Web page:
Meet Scotland's youngest mountaineer - a little baby who first went up a Munro aged just six weeks old.
Lara Mills, now aged five-months-old, is beating all her developmental targets, which her mom, Deborah MacDonald, 32, attributes to the amount of time the family spends enjoying the outdoors.
Carried in a pack by either Deborah or partner Scott Mills, 33, Lara has now been up 13 hills and mountains in Scotland, most recently Ben Vrackie in Perthshire, where they walked on Saturday.
The longest walk Lara has been on was about six hours long, but most are much shorter.
She travels in a little red outfit which looks like a sleeping bag and always wears a hat to keep her head warm.
Aged four-months-old, Lara was able to sit upright without support, and at five months, she is already trying to stand up, her proud mum says.
And Deborah believes that the amount of fresh air and mental stimulation Lara gets from hillwalking is helping her daughter to develop faster than most tots.
First-time mom Deborah said, “It’s well known that fresh air helps adults, and I can’t help but think it helps Lara’s sleep.
“Breast-feeding is the part of it which takes the most time, it involves preparation which is so important.
“We wouldn’t want to take her into a situation where we weren’t prepared.
“We feed on demand, so it’s not scheduled every four hours - it’s a little break for us, somewhere sheltered.
“We’ve always have enough jackets and stuff like that.”
Throughout her pregnancy with Lara, Deborah continued hillwalking and climbed 27 hills and mountains.
And after Lara was born, Deborah felt ready to start hiking again just six weeks later - and dismissed advice from people who told her it was too risky.
Her partner Scott, who she met on a snowboarding holiday in 2016, is in the Royal Marines, so is prepared for all situations.
Businesswoman Deborah said she hopes their shared hobby will introduce Lara to a love of the great outdoors when so many children seem to be glued to screens inside.
Deborah said, “A lot of people said 'you won't be able to do that when you have got a baby.'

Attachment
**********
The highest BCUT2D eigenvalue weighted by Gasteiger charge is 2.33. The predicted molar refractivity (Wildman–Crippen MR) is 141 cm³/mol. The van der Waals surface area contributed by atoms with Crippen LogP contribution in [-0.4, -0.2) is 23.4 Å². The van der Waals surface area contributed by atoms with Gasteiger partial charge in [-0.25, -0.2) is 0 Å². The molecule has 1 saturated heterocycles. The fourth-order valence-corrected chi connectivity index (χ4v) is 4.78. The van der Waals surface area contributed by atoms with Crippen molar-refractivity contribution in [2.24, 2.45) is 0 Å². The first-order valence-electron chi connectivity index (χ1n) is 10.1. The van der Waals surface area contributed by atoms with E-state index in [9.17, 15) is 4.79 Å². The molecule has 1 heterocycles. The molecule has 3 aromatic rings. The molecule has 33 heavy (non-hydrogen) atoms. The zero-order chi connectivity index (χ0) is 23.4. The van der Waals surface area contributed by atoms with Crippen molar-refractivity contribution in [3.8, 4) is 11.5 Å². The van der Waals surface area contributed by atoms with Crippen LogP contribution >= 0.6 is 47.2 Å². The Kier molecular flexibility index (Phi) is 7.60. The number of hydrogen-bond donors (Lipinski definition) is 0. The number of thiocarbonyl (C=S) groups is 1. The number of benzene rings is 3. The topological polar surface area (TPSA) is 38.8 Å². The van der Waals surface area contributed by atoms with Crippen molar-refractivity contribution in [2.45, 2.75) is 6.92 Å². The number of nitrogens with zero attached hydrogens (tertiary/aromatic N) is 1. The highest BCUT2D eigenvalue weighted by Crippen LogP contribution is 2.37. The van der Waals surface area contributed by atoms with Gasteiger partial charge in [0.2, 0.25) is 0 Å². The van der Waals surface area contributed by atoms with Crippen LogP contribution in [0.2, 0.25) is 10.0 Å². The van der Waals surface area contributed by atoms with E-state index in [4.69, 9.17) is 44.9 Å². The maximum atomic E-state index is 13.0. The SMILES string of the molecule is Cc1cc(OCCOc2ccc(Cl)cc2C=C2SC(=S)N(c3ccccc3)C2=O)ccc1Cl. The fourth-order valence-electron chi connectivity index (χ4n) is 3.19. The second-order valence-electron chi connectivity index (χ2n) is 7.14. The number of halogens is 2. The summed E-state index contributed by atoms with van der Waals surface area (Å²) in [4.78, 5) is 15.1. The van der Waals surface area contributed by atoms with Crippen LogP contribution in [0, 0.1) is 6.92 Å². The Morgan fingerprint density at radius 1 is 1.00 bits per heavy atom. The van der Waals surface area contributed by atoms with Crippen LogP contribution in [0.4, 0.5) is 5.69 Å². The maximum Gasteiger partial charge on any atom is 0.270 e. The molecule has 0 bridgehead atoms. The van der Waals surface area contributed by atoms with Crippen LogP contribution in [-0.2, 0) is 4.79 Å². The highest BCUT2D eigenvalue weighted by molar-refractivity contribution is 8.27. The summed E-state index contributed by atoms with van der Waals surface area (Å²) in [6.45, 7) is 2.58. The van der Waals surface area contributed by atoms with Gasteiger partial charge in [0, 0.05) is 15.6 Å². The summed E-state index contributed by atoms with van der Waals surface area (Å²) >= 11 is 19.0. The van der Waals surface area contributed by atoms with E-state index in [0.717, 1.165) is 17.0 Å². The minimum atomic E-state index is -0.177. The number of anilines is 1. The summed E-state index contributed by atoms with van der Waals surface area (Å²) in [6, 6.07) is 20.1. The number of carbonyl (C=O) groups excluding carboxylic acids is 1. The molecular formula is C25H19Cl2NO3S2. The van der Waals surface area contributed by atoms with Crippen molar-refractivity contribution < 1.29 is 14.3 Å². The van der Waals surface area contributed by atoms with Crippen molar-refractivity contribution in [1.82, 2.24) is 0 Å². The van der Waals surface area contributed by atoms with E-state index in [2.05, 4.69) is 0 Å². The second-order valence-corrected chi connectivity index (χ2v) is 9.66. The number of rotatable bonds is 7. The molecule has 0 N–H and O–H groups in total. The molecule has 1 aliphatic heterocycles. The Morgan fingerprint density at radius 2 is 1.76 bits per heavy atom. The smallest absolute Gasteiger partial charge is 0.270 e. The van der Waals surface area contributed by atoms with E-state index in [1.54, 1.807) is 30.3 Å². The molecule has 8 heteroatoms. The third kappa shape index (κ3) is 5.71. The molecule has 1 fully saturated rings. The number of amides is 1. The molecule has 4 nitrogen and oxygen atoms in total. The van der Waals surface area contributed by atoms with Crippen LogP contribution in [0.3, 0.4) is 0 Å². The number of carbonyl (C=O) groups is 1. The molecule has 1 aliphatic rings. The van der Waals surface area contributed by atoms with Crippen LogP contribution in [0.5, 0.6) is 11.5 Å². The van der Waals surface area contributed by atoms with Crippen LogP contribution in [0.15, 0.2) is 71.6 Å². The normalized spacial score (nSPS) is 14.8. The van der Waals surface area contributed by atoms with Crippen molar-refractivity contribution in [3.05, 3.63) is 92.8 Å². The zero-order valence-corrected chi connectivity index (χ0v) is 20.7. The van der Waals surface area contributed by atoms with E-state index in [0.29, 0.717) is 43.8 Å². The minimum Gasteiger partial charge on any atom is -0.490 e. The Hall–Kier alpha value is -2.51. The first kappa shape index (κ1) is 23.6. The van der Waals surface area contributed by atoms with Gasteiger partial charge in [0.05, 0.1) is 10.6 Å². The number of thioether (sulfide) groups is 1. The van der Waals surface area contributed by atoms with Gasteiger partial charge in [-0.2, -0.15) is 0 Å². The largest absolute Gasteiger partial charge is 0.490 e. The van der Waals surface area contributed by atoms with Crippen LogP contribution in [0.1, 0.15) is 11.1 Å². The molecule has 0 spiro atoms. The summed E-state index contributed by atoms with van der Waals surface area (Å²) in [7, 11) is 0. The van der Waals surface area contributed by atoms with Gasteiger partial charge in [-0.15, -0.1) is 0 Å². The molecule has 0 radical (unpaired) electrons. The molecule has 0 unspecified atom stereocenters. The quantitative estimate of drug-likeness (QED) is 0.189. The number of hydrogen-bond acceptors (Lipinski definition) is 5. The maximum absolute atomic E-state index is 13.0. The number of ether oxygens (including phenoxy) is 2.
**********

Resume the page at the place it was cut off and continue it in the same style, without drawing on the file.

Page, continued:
"But we think, hopefully when our children are old enough they will be into the same things as we are.
"I know she's only a baby but we take her in a pack, and then sit down and have a play around."
The couple, who live in Blanefield, Stirlingshire, always take extra layers for Lara, should the temperature drop or the wind pick up.
Deborah said, "Even if it's a really nice day, if we're sitting still and she's in the backpack she might get cold.
"When we are moving, she's warm, but she still has a hat to keep her head warm."
Growing up near Loch Lomond as a child Deborah could not wait to ditch her schoolbag and head outside.
And her partner also shares her love for the great outdoors.
Deborah said, "Scott is in the Royal Marines so he knows exactly what to do.
"He's done as much training as it's possible to have."
They alternate carrying Lara, in her backpack, which weighs about 13 pounds.
Deborah admitted her daughter is heavy to carry but said she had become used to it.
She added, "I'd recommend it to other parents - it doesn't need to be a difficult walk.
"But make sure you are prepared.
"To go outdoors and go for a walk is the best thing."
She always carries a baby change bag, and like with breastfeeding, find a sheltered spot to change Lara's nappy.
Deborah believes the regular excursions are helping Lara learn.
She said, "Seeing everything around her is a baby sensory overload - their brains are like sponges.
"We will say to her 'look at the green leaves, look at the pink flowers'.
"It is educational from an early age.
"I really want people to go outside with their children - there's a bubble we live in these days, it's difficult to get away from screens.
"Children don't want to go outside, but they've not been encouraged to.
"Hopefully we can inspire other people."